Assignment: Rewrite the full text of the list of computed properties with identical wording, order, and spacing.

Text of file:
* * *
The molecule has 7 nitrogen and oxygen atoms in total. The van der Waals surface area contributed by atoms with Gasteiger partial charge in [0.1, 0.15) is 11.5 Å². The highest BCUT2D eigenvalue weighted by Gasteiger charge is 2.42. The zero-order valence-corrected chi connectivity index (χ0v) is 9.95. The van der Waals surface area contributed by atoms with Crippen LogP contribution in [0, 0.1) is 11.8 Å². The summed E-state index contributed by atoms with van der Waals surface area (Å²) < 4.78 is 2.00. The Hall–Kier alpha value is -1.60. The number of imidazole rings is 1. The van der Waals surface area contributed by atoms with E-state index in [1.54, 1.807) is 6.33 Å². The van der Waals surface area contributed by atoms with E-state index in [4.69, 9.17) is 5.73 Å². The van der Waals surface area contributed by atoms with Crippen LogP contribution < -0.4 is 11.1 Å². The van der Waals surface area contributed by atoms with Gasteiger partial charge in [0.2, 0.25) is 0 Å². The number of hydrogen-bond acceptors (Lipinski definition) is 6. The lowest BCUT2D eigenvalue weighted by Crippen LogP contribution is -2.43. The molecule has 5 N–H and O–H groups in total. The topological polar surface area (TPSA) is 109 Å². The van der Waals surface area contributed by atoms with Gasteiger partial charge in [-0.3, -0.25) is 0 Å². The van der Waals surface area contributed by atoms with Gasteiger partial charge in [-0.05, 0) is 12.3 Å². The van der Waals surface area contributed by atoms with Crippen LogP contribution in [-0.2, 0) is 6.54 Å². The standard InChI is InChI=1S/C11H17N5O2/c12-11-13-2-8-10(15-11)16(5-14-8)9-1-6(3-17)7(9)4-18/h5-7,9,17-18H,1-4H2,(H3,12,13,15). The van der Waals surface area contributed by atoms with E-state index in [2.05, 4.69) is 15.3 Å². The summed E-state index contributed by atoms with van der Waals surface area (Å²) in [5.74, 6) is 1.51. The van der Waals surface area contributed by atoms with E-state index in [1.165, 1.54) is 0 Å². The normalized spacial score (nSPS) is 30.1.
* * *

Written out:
The molecule has 7 nitrogen and oxygen atoms in total. The van der Waals surface area contributed by atoms with Gasteiger partial charge in [0.1, 0.15) is 11.5 Å². The highest BCUT2D eigenvalue weighted by Gasteiger charge is 2.42. The zero-order valence-corrected chi connectivity index (χ0v) is 9.95. The van der Waals surface area contributed by atoms with Crippen LogP contribution in [0, 0.1) is 11.8 Å². The summed E-state index contributed by atoms with van der Waals surface area (Å²) < 4.78 is 2.00. The Hall–Kier alpha value is -1.60. The number of imidazole rings is 1. The van der Waals surface area contributed by atoms with E-state index in [1.54, 1.807) is 6.33 Å². The van der Waals surface area contributed by atoms with E-state index in [4.69, 9.17) is 5.73 Å². The van der Waals surface area contributed by atoms with Crippen LogP contribution < -0.4 is 11.1 Å². The van der Waals surface area contributed by atoms with Gasteiger partial charge in [0.2, 0.25) is 0 Å². The number of hydrogen-bond acceptors (Lipinski definition) is 6. The lowest BCUT2D eigenvalue weighted by Crippen LogP contribution is -2.43. The molecule has 5 N–H and O–H groups in total. The topological polar surface area (TPSA) is 109 Å². The van der Waals surface area contributed by atoms with Gasteiger partial charge in [-0.3, -0.25) is 0 Å². The van der Waals surface area contributed by atoms with Gasteiger partial charge in [-0.05, 0) is 12.3 Å². The van der Waals surface area contributed by atoms with Crippen LogP contribution in [-0.2, 0) is 6.54 Å². The standard InChI is InChI=1S/C11H17N5O2/c12-11-13-2-8-10(15-11)16(5-14-8)9-1-6(3-17)7(9)4-18/h5-7,9,17-18H,1-4H2,(H3,12,13,15). The van der Waals surface area contributed by atoms with E-state index in [2.05, 4.69) is 15.3 Å². The summed E-state index contributed by atoms with van der Waals surface area (Å²) in [5.74, 6) is 1.51. The van der Waals surface area contributed by atoms with E-state index in [1.165, 1.54) is 0 Å². The normalized spacial score (nSPS) is 30.1.